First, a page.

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If my slight muse do please these curious days,
The pain be mine, but thine shall be the praise.

-Sonnet, xxxviii, 5.



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JOHN BOYDELL (a name which all lovers of Art have

learned to reverence) was one of the most remarkable selfmade men of the eighteenth century. Born at Dorrington, in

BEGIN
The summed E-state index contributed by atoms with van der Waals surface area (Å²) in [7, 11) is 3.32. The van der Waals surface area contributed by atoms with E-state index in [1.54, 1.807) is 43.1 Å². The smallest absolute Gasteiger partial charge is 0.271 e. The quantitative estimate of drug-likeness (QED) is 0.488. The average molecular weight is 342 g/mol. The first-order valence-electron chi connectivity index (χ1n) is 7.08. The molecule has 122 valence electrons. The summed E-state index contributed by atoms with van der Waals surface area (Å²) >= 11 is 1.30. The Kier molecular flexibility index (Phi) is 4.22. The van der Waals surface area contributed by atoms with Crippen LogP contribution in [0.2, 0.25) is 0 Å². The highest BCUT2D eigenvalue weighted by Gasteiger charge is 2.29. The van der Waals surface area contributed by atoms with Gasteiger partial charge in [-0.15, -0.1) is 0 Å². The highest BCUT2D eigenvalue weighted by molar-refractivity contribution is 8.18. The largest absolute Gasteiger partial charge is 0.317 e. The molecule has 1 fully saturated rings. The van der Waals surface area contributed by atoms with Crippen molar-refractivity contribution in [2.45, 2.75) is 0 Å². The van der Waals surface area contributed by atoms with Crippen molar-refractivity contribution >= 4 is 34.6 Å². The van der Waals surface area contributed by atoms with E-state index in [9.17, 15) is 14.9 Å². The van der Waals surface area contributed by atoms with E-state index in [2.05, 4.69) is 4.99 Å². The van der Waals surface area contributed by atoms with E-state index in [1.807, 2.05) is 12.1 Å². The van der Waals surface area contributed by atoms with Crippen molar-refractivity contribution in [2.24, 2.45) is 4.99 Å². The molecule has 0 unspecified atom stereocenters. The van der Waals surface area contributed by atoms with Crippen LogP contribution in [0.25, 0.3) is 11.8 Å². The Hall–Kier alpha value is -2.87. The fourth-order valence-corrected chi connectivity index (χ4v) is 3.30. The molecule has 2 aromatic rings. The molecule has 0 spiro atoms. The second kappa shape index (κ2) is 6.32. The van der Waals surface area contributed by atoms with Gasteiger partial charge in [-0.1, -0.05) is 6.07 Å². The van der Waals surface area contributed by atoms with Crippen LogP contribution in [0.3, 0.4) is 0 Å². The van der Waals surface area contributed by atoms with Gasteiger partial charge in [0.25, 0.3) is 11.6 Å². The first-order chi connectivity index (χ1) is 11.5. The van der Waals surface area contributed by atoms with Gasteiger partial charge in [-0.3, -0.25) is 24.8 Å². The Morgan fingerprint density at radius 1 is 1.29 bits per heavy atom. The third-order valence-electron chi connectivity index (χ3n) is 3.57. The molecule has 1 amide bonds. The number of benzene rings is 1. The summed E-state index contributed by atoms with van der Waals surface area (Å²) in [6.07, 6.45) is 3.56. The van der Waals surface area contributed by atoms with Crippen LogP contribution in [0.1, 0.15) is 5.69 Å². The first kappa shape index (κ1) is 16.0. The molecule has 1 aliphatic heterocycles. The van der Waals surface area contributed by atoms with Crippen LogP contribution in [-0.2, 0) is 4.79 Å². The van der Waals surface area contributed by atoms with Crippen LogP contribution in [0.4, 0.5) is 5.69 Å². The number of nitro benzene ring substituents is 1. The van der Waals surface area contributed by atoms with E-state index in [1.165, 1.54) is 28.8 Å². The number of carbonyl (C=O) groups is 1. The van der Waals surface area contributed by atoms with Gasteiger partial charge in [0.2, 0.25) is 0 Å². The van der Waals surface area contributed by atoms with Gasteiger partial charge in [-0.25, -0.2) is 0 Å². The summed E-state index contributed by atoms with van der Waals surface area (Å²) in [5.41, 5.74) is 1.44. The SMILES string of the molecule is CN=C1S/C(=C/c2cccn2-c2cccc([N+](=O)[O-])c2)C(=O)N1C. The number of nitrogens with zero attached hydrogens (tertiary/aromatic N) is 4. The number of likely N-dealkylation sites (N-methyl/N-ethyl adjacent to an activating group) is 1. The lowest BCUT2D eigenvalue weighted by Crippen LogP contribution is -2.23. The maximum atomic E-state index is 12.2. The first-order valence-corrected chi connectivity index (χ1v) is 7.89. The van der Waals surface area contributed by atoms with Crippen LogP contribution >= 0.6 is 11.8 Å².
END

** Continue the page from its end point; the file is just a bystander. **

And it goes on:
1719, he was brought up by his father for a land surveyor, but at a very early age, his mind was directed toward engraving by the sight of a print in Baddeley's Views of different Country Seats. An extremely indifferent plate it happened to be, executed by Toms, but his mind was fired and his determination soon taken to follow the trade of engraving. At twenty-one years of age, he bound himself apprentice to Mr. Toms, whom after six years of hard work he bought out and started business for himself by issuing a book of six plates entitled, The Bridge Book, from the fact that there was a bridge in each plate. These were all of his own workmanship, and this book he was wont to say proudly in after years was the first that had made a Lord Mayor of London. This was his start, and upon the profits of this, he based his future enterprises. I say enterprises, for his life was full of them and always on the grandest scale. It was his liberal patronage of the Fine Arts, however, that distinguished him from other and even more successful business men. Although possessed of the rarest, faculties for coining money, he always made purely selfish considerations of personal gain secondary to the great purpose of his life—the encouragement and furtherance of home industry and art. And as schemes of such a nature, properly conducted, were almost sure of profitable returns, it so came about that by the year 1786, when the Shakespeare enterprise was set on foot, he was a wealthy and universally respected Alderman, of London.

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